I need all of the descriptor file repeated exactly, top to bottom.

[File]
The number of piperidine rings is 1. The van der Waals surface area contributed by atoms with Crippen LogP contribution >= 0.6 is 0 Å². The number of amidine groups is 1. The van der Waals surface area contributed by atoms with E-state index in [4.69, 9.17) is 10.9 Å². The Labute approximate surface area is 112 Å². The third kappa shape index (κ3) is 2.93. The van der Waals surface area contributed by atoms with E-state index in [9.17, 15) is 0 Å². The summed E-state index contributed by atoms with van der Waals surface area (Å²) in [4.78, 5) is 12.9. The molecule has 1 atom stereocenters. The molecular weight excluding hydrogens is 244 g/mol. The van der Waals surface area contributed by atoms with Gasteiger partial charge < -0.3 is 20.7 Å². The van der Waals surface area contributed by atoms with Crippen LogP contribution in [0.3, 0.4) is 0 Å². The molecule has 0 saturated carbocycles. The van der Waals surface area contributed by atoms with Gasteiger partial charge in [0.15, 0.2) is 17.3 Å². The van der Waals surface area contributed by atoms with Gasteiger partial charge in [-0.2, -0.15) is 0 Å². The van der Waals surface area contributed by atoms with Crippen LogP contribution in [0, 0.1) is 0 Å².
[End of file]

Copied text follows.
The number of piperidine rings is 1. The van der Waals surface area contributed by atoms with Crippen LogP contribution >= 0.6 is 0 Å². The number of amidine groups is 1. The van der Waals surface area contributed by atoms with E-state index in [4.69, 9.17) is 10.9 Å². The Labute approximate surface area is 112 Å². The third kappa shape index (κ3) is 2.93. The van der Waals surface area contributed by atoms with E-state index in [9.17, 15) is 0 Å². The summed E-state index contributed by atoms with van der Waals surface area (Å²) in [4.78, 5) is 12.9. The molecule has 1 atom stereocenters. The molecular weight excluding hydrogens is 244 g/mol. The van der Waals surface area contributed by atoms with Gasteiger partial charge < -0.3 is 20.7 Å². The van der Waals surface area contributed by atoms with Crippen LogP contribution in [0.3, 0.4) is 0 Å². The molecule has 0 saturated carbocycles. The van der Waals surface area contributed by atoms with Gasteiger partial charge in [0.15, 0.2) is 17.3 Å². The van der Waals surface area contributed by atoms with Gasteiger partial charge in [-0.2, -0.15) is 0 Å². The van der Waals surface area contributed by atoms with Crippen LogP contribution in [0, 0.1) is 0 Å².